Former Fitchburg City Councilor Matthew Straight Fined $2,000
for Participating in License Commission Hearings on Neighborhood Bars-Decision on bars would affect pan to redevelop apartment building as condos
The Massachusetts State Ethics Commission issued a Disposition Agreement in which former Fitchburg City Councilor Matthew Straight admitted violating the state's conflict of interest law and agreed to pay a fine of $2,000.
According to the Disposition Agreement, Straight worked for and owned 2 percent of Johnsonia Associates, a limited partnership created to own and manage a 52-unit apartment building on Main Street in Fitchburg. Straight's father owned a majority share of the partnership, and a third person owned the remaining share. In 2002, Straight received oral advice from the Ethics Commission that he could not participate as a city councilor in a discussion that would affect his or his father's financial interests.
In 2004 and 2005, the Straights began the process to convert the Johnsonia rental units into condominiums. In January 2005, Straight wrote a letter to the License Commission as a city councilor raising concerns about the Third Base Bar & Grill, a bar near the Johnsonia building that was facing suspension of its liquor license. Straight recommended that the bar's closing hours be changed from 2 a.m. to 12 midnight and that the bar receive a warning letter. In March 2005, Straight spoke at a License Commission hearing regarding the House of Brews, another bar near the Johnsonia building. The decisions concerning the neighboring bars would affect the plan to redevelop the Johnsonia building as a condominium building. As the manager of the Johnsonia and a part-owner of the building, Straight had a private financial interest in keeping the neighborhood safe and free from crime.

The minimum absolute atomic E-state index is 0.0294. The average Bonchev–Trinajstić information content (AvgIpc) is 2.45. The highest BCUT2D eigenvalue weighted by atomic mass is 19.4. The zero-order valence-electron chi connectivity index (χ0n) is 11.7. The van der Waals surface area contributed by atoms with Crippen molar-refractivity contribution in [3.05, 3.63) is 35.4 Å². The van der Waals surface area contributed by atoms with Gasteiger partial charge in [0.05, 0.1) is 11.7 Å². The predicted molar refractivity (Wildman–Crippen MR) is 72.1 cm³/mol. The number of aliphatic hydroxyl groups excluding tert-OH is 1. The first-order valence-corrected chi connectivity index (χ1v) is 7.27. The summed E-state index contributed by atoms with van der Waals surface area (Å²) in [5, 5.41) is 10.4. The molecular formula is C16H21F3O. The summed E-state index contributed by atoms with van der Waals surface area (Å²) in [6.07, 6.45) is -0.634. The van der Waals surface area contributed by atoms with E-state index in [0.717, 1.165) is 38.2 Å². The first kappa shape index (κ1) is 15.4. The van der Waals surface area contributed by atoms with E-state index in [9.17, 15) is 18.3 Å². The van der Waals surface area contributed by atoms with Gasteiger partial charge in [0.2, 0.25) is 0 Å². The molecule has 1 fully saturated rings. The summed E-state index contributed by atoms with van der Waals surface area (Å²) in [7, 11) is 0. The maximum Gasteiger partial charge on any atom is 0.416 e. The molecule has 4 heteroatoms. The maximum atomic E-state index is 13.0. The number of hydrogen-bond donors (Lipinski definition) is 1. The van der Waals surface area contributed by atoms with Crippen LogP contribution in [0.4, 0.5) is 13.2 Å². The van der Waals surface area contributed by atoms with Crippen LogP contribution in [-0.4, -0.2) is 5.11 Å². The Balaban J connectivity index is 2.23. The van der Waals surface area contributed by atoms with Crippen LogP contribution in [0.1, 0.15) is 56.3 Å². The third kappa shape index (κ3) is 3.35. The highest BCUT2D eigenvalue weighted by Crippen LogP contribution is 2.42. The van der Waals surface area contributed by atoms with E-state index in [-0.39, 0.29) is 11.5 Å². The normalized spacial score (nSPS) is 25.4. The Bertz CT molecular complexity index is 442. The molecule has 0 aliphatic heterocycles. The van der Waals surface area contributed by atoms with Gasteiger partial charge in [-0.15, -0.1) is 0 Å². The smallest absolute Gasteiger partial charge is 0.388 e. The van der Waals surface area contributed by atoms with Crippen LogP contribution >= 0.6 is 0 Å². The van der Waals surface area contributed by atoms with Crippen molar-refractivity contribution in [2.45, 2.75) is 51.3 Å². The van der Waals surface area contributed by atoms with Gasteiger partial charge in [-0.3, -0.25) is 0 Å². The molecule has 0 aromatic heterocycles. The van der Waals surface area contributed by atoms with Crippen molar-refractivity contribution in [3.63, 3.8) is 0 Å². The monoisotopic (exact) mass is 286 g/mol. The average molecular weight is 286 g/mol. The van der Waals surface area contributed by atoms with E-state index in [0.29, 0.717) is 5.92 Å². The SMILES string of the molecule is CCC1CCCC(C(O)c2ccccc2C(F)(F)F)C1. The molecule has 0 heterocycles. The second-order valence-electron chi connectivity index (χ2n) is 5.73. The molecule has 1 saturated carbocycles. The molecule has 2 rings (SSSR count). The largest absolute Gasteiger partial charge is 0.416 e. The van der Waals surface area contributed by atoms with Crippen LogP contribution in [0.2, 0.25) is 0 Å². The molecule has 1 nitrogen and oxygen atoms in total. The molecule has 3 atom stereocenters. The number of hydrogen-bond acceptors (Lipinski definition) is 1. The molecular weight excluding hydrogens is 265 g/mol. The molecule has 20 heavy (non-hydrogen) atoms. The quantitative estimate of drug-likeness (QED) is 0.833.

Section 19 prohibits a municipal employee from officially participating in matters in which to his knowledge he, his immediate family or a business in which he is serving as an employee has a financial interest. By participating as a City Councilor in matters before the License Commission involving bars nearby the Johnsonia building, Straight participated in matters affecting his, his father's and his employer's financial interests.
"The conflict of interest law was created to ensure that public officials do not intermingle their private interests with the public's interest," said Executive Director Peter Sturges. "Such intermingling diminishes the public's confidence in the integrity of the decisions that public officials make."